Thai Basil

thai basil Thai Basil     Photo: Drew West

A cousin of the popular sweet basil, Thai basil has a somewhat stronger flavor with a hint of licorice and is popular in the cuisines of Southeast Asia. Freshly picked leaves can be added to salads, soups and sandwiches or dried for winter use. The plant is somewhat smaller than most sweet basil varieties, with smaller leaves. The stems and flowers are purple, making the plants right at home in ornamental gardens. The flowers make beautiful garnishes and look lovely in bouquets.

Thai basil

Like other basils, Thai basil is a heat-loving plant and is especially susceptible to frost damage. Seeds and plants should not be put into the ground until the soil is warm (65 to 70 degrees F) and the weather has settled. Even a 50-degree night will slow the plant's growth for some time afterwards.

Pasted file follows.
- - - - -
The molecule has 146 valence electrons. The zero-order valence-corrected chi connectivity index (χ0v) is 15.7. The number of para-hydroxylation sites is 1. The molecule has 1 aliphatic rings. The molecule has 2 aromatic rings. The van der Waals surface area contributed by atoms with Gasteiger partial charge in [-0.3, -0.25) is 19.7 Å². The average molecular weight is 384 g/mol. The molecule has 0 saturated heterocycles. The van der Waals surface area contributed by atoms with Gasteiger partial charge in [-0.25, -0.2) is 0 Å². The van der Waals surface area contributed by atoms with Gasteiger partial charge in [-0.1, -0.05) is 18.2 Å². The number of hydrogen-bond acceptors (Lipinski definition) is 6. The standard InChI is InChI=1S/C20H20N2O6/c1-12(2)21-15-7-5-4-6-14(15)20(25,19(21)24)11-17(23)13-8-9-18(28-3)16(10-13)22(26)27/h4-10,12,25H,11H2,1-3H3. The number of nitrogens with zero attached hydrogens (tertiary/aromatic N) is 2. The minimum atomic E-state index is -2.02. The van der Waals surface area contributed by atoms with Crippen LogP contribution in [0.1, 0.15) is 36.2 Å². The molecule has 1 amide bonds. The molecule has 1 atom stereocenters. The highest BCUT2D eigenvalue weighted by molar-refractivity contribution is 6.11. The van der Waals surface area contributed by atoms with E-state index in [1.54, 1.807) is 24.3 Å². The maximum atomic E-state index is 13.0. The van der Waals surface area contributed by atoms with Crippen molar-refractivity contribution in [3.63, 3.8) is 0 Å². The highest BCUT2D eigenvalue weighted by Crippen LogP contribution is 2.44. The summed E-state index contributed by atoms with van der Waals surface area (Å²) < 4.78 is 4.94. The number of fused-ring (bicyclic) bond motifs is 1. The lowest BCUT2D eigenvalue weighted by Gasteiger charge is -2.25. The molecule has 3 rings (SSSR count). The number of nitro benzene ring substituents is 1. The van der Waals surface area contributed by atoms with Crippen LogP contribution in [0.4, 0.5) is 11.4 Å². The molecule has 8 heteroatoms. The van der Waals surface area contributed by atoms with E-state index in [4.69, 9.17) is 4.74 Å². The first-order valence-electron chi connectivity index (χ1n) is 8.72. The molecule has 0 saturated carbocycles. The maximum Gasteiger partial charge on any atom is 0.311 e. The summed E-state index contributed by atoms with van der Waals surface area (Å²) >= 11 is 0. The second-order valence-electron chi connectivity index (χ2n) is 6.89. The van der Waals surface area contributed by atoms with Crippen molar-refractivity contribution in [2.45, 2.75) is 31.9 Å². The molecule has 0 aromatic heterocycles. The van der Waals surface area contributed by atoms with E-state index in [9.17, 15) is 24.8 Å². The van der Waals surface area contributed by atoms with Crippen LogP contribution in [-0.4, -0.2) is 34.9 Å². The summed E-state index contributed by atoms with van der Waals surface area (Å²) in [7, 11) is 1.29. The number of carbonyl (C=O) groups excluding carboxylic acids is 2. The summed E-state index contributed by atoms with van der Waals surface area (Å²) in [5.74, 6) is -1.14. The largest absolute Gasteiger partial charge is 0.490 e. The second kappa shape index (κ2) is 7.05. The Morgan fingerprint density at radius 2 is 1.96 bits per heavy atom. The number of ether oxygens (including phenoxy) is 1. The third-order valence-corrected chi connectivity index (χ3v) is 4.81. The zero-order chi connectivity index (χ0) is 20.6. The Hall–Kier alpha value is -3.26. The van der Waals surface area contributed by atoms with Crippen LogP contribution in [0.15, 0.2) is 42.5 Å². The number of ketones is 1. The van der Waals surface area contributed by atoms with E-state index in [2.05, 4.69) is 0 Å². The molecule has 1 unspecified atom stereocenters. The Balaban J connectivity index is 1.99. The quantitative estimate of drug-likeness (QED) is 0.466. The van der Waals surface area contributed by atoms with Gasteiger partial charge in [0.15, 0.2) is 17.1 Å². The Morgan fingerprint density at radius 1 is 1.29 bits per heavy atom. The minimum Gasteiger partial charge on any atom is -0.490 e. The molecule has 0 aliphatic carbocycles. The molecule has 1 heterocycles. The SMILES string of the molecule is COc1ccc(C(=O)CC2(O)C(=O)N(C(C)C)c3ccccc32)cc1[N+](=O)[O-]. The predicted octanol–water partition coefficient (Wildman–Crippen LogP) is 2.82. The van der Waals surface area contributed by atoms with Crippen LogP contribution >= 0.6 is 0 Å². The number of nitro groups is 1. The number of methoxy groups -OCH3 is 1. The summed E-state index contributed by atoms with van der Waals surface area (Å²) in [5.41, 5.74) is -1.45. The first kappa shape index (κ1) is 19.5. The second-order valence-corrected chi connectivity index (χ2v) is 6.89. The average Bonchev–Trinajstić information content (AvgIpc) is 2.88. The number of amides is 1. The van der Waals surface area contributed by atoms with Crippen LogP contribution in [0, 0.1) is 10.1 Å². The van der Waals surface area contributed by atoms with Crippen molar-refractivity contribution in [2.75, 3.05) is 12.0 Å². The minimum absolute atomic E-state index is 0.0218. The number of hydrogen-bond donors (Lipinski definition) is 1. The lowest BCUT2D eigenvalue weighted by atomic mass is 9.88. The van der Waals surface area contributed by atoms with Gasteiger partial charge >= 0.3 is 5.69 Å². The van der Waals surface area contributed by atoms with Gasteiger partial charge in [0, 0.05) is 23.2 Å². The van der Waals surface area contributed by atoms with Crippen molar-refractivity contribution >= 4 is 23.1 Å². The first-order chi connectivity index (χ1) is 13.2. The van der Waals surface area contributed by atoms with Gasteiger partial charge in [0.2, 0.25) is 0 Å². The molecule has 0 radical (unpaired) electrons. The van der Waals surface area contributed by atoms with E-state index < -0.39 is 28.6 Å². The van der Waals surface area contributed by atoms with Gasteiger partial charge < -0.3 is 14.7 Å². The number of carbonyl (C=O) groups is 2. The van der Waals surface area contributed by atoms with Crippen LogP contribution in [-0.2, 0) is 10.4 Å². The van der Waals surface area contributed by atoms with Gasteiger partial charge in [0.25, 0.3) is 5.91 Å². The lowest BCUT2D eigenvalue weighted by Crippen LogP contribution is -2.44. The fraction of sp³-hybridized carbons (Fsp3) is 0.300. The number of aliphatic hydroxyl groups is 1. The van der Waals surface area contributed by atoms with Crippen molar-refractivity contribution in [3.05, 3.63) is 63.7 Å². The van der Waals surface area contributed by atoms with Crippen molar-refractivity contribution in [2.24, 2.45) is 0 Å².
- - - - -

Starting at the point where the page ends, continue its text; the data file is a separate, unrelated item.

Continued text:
To get a jump on the season, start basil seeds indoors, three to four weeks before planting time. Basil has a lower germination rate than many seeds, so plant four to six seeds per pot. Once the seedlings have their first set of true leaves, thin to one or two plants per pot. Protect basil plants from wind and sun for the first several days.

Thai basil prefers soil that is lightly moist, slightly acidic, well-drained and rich in organic matter, such as compost. It thrives in full sun but will tolerate part shade.

To get the highest yield of tender and flavorful leaves, pinch the tip of each branch, starting in early summer when the plants are 6" tall, to encourage bushiness. However, if you want to enjoy the beautiful flowers, allow some stems to grow, so they can form buds and blooms.

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Last updated: 07/26/2023